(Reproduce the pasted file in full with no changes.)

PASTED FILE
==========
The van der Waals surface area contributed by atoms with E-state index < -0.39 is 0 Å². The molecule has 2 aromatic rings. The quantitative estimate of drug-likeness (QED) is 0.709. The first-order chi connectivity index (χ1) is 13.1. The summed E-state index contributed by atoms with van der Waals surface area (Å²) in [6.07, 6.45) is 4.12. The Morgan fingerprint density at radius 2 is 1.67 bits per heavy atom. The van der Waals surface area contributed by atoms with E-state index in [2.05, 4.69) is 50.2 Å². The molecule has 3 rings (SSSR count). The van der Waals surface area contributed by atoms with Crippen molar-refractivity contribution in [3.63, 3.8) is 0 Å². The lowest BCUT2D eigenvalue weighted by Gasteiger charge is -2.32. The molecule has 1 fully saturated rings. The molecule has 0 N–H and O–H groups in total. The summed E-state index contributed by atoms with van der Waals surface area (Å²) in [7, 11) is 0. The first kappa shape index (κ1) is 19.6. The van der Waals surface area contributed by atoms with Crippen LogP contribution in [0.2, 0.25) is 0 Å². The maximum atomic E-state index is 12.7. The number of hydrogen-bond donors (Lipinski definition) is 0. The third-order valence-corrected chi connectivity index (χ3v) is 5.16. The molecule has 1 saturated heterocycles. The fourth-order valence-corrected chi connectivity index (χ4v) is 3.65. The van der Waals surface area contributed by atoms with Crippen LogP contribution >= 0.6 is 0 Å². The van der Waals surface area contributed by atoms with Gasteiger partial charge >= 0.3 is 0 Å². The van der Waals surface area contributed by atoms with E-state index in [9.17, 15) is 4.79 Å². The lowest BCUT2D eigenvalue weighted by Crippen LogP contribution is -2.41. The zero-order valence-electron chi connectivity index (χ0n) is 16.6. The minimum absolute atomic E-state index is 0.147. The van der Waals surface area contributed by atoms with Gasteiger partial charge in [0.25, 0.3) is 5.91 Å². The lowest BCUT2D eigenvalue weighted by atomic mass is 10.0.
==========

The van der Waals surface area contributed by atoms with E-state index < -0.39 is 0 Å². The molecule has 2 aromatic rings. The quantitative estimate of drug-likeness (QED) is 0.709. The first-order chi connectivity index (χ1) is 13.1. The summed E-state index contributed by atoms with van der Waals surface area (Å²) in [6.07, 6.45) is 4.12. The Morgan fingerprint density at radius 2 is 1.67 bits per heavy atom. The van der Waals surface area contributed by atoms with E-state index in [2.05, 4.69) is 50.2 Å². The molecule has 3 rings (SSSR count). The van der Waals surface area contributed by atoms with Crippen molar-refractivity contribution in [3.63, 3.8) is 0 Å². The lowest BCUT2D eigenvalue weighted by Gasteiger charge is -2.32. The molecule has 1 fully saturated rings. The molecule has 0 N–H and O–H groups in total. The summed E-state index contributed by atoms with van der Waals surface area (Å²) in [7, 11) is 0. The first kappa shape index (κ1) is 19.6. The van der Waals surface area contributed by atoms with Crippen LogP contribution in [0.2, 0.25) is 0 Å². The maximum atomic E-state index is 12.7. The number of hydrogen-bond donors (Lipinski definition) is 0. The third-order valence-corrected chi connectivity index (χ3v) is 5.16. The molecule has 1 saturated heterocycles. The fourth-order valence-corrected chi connectivity index (χ4v) is 3.65. The van der Waals surface area contributed by atoms with Crippen LogP contribution >= 0.6 is 0 Å². The van der Waals surface area contributed by atoms with Gasteiger partial charge >= 0.3 is 0 Å². The van der Waals surface area contributed by atoms with E-state index in [9.17, 15) is 4.79 Å². The lowest BCUT2D eigenvalue weighted by Crippen LogP contribution is -2.41. The zero-order valence-electron chi connectivity index (χ0n) is 16.6. The minimum absolute atomic E-state index is 0.147. The van der Waals surface area contributed by atoms with Gasteiger partial charge in [0.25, 0.3) is 5.91 Å². The lowest BCUT2D eigenvalue weighted by atomic mass is 10.0.